When my kids were young, it was all the rage to have both parents work outside the home, and hire nannies, and be high powered IMPORTANT people. We women felt pressure from women’s lib to advance career opportunities for women. Interest rates were so high, both parents had to work to have a home. I would have KILLED to be able to stay at home and be a wife and mother, but this was very difficult, and few of us could pull it off. Those of us that did suffered from peer pressure. Sounds to me like there is a little peer pressure going on (DC has always been a CAREER town, for the ambitious and mobile) and the derogatory terms are “Mommy track” “Suicide”. If placing appropriate attention on your children is considered derogatory, then I’d say MOVE! Get the heck outta there. I’m older now, and I live in a fairly rural area, and the evenings and weekends are spent watching T-ball games and band concerts. I still work, and the hot topics at work are which teams are in which playoffs, which high school band is the best, and the fundraisers at church for youth camps. It occurs to me, putting it all into perspective, that THIS IS WHAT LIFE IS ALL ABOUT. Family. Not some company line, or career track. Choose whatever balance is right for you and your family. When you get to be my age, you will forget the names of all those coworkers, but you will never forget your children.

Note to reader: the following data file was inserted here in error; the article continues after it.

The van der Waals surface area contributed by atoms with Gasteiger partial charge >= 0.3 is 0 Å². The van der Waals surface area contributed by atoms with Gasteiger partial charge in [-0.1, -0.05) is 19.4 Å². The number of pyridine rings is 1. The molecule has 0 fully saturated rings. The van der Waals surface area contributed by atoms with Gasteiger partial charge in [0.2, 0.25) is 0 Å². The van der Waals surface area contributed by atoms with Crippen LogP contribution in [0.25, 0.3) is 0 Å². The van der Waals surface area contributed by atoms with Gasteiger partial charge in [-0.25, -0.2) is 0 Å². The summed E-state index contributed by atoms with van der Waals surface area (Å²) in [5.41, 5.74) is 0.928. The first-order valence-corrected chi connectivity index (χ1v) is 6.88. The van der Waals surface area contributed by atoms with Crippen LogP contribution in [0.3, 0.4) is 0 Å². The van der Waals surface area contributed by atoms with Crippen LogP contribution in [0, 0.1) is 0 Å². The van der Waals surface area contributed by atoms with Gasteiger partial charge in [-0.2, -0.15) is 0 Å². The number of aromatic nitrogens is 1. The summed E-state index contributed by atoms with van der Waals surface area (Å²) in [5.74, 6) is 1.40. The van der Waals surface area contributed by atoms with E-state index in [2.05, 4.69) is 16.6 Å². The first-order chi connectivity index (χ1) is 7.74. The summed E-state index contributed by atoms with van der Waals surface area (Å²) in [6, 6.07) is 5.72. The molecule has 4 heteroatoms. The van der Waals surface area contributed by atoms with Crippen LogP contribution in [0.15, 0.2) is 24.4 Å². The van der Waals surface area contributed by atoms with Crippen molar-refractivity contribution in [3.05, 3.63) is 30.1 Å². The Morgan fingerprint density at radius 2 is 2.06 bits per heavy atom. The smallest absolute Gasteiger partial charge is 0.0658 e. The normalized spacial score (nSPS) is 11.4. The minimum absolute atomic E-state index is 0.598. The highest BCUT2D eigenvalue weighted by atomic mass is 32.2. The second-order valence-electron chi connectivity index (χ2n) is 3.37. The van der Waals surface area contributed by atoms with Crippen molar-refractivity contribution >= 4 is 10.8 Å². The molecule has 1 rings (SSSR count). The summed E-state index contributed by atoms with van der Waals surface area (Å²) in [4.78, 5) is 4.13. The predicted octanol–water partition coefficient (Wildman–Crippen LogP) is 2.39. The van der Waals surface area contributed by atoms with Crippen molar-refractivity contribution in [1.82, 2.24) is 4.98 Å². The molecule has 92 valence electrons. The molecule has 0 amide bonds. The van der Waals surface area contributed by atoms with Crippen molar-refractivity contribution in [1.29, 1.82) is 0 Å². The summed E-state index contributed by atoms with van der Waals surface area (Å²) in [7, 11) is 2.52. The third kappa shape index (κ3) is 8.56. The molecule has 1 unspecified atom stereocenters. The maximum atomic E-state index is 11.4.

8. Hello! Before you consider any job, consider how much you will actually make with childcare costs, work clothes, eating lunches out, more gas for car, possible second car, additional taxes (will you working bump you up to a new tax bracket?), and more costs associated with working.

    If God is allowing you an oppuntunity to stay at home, that is a tremendous blessing.

    Use that time to really be with your kids. Also start a home business or work from home, around your schedule. Or if you really need time away from kids, volunteer, and swap childcare with another stay at home mom.

    I am a single mom to two boys (ages 11 & 5.) It has been my desire to be with them as much as possible, and God has blessed that. I was a nanny with them for years, and then I ran an in home daycare for the past three years. Both were alot of work, but I was able to be with my boys and focus on them as well as other kids I was watching.

    Now that my boys are a bit older I work in an office just 10 hours a week. My job is very accomadating and flexable.

    I am young (29) so I figure I can have a career if God will’s, when my boys are older.

    But right now my boys are my career.
    -Becky in NJ

  9. My advice would be as follows:

    Since your income is not needed, you might consider working from home in a more flexible, even part time, job. This will allow you to keep your skills fresh to some degree while you “warehouse” them until the day you decide to use them again full time– if ever.